In a different group that we are in, survivor...an article was posted that mentions how Obama has ruled? agreed with a ruling? that essentially states he can name anyone an enemy combatant and that torture should be expected when you are considered an enemy combatant. 

So no, I'm not surprised.  

http://www.cathinfo.com/index.php?a=topic&t=9914

It's a long article/post by a blogger..so I didn't want to cut and paste it here. 

So, what I am getting is that all these people screaming about Bush and Cheneys abuses of power are now cool with it because Obama says so.   After all he won the Nobel, if he says torture is necessary it must be...

*Please recognize my sarcasm*.


               

How far you go in life depends on your being: tender with the young, compassionate with the aged, sympathetic with the striving and tolerant of both the weak and strong.  Because someday in life you would have been one or all of these.  GeorgeWashingtonCarver


anxiousschk
by anxiouss on Jan. 3, 2010 at 1:31 PM

That would be correct...and something I was ranting about in that other group.  When it was first posted about (the court decision) in that other group...it was like crickets, crickets, I tell ya.  Maybe 4 people responded.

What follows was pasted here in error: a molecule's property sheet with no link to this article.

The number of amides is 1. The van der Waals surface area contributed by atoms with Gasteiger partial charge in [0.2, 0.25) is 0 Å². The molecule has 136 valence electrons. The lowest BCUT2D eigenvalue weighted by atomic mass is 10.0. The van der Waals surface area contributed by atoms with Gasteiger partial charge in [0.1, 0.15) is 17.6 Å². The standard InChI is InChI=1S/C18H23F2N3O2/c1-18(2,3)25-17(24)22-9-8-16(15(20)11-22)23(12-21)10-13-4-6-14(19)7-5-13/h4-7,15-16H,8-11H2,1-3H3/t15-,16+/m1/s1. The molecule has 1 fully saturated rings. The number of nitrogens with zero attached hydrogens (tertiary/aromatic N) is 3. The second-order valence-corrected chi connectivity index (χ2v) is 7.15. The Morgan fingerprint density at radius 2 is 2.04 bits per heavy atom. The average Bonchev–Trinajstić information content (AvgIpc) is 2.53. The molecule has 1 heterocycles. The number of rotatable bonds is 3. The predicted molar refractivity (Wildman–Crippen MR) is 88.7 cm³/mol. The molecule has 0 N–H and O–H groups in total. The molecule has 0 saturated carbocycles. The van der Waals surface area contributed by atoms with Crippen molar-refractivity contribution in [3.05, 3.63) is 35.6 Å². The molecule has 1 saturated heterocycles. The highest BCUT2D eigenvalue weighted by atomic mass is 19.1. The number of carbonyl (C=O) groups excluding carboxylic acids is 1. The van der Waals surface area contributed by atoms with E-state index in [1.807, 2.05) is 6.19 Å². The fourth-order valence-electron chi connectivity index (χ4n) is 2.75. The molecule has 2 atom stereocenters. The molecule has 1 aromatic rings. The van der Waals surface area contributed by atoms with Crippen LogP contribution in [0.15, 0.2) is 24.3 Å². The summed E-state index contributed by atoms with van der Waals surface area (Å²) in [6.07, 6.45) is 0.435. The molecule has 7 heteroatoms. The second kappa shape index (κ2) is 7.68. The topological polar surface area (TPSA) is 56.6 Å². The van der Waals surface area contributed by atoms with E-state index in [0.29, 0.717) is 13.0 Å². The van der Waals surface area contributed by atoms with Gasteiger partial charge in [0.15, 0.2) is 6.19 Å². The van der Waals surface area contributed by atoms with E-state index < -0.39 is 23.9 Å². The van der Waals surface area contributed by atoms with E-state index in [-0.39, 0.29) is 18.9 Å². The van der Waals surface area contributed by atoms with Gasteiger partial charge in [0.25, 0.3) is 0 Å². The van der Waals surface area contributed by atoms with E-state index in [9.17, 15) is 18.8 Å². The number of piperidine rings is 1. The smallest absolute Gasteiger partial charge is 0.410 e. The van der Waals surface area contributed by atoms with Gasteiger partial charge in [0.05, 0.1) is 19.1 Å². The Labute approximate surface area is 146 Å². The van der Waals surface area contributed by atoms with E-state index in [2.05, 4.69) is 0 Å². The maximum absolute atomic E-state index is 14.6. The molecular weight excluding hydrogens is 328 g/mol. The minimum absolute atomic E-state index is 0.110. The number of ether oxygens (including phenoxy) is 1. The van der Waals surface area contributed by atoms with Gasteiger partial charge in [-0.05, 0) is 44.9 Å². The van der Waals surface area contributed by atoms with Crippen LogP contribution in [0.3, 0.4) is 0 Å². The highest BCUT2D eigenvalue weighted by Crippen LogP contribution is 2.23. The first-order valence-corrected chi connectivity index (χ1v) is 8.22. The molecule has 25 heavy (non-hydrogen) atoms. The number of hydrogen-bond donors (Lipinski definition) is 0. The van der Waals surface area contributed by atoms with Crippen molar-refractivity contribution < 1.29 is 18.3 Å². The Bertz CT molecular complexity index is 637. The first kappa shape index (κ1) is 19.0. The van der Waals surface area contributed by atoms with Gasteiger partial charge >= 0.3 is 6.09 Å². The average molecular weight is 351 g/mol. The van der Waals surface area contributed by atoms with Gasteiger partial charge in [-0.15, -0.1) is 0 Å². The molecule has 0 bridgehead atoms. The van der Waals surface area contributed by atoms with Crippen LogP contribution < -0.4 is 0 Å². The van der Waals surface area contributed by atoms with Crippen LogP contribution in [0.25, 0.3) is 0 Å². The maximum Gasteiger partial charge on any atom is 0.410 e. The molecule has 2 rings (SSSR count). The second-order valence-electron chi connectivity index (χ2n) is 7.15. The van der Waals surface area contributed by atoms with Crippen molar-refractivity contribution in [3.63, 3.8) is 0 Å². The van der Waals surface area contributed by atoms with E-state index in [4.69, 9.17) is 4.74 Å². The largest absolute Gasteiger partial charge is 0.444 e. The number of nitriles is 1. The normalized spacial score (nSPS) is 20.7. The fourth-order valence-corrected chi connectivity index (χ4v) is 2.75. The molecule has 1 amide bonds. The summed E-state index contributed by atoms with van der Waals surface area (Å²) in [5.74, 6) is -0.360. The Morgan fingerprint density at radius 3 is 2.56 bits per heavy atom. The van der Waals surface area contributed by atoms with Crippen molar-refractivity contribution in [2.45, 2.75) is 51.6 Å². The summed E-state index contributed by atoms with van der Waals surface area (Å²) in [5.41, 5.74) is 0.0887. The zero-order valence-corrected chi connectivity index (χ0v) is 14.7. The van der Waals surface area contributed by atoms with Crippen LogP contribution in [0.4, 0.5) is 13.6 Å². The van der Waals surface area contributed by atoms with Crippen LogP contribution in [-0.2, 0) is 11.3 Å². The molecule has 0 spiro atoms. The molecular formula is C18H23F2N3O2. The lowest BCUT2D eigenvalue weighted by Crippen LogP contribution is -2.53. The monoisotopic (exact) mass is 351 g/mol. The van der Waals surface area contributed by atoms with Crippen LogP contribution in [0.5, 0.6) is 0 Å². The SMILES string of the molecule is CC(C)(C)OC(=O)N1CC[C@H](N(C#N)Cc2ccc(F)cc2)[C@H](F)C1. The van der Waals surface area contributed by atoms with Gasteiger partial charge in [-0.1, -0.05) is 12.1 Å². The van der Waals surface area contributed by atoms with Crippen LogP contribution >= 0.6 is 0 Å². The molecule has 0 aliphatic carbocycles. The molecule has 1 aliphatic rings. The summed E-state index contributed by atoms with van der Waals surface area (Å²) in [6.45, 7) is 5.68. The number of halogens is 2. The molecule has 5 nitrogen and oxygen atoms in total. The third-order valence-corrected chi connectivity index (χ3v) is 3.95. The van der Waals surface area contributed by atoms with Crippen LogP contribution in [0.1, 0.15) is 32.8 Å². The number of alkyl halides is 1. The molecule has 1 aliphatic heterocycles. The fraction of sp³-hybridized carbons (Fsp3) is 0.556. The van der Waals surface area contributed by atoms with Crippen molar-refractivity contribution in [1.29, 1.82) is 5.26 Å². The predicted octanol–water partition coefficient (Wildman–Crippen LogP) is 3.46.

Nevermind all the ranting and raving that went on about Bush and torture...let it be posted that Obama is for it and everyone shuts the hell up.

Really??

REALLY?

That is supremely frustrating to me. 

Honestly, I'm not so sure that I'm all that opposed to it in certain situations..however, the ruling that I posted about really concerns me b/c of the whole "expect it if you're ever declared an enemy combatant" thing....who is to say what you have to do to get that declaration?  It's supposed to be an "ordinary, expected consequence" of military detention....WHAT? That, I'm not so cool with. 

I'm honestly torn on the torture topic, I can readily admit that.

I'm NOT so torn on everyone going batshit crazy when it's BUSH they're talking about...yet when it's OBAMA..it's all fine and dandy.


lizzybugsmomma
by on Jan. 3, 2010 at 3:05 PM

Maybe we should put them up into a five hotel, let them have a few drinks and buy them a gourmet meal..  that should get them talking.eye rolling

How should we get information out of bad guys.. say please.

Missmuffets
by on Jan. 3, 2010 at 3:25 PM


Quoting lizzybugsmomma:

Maybe we should put them up into a five hotel, let them have a few drinks and buy them a gourmet meal..  that should get them talking.eye rolling

How should we get information out of bad guys.. say please.

Lets just be as bad as the bad guys. Where does the line draw from us and them. I thought we where the better country so we should find ways to get info without being like the bad guys right? Of course wine and dining is not what we are saying, there is way to make someone talk without doing physical harm to them.

jaxTheMom
by on Jan. 3, 2010 at 3:28 PM

There's an intelligent response.  

Quoting lizzybugsmomma:

Maybe we should put them up into a five hotel, let them have a few drinks and buy them a gourmet meal..  that should get them talking.eye rolling

How should we get information out of bad guys.. say please.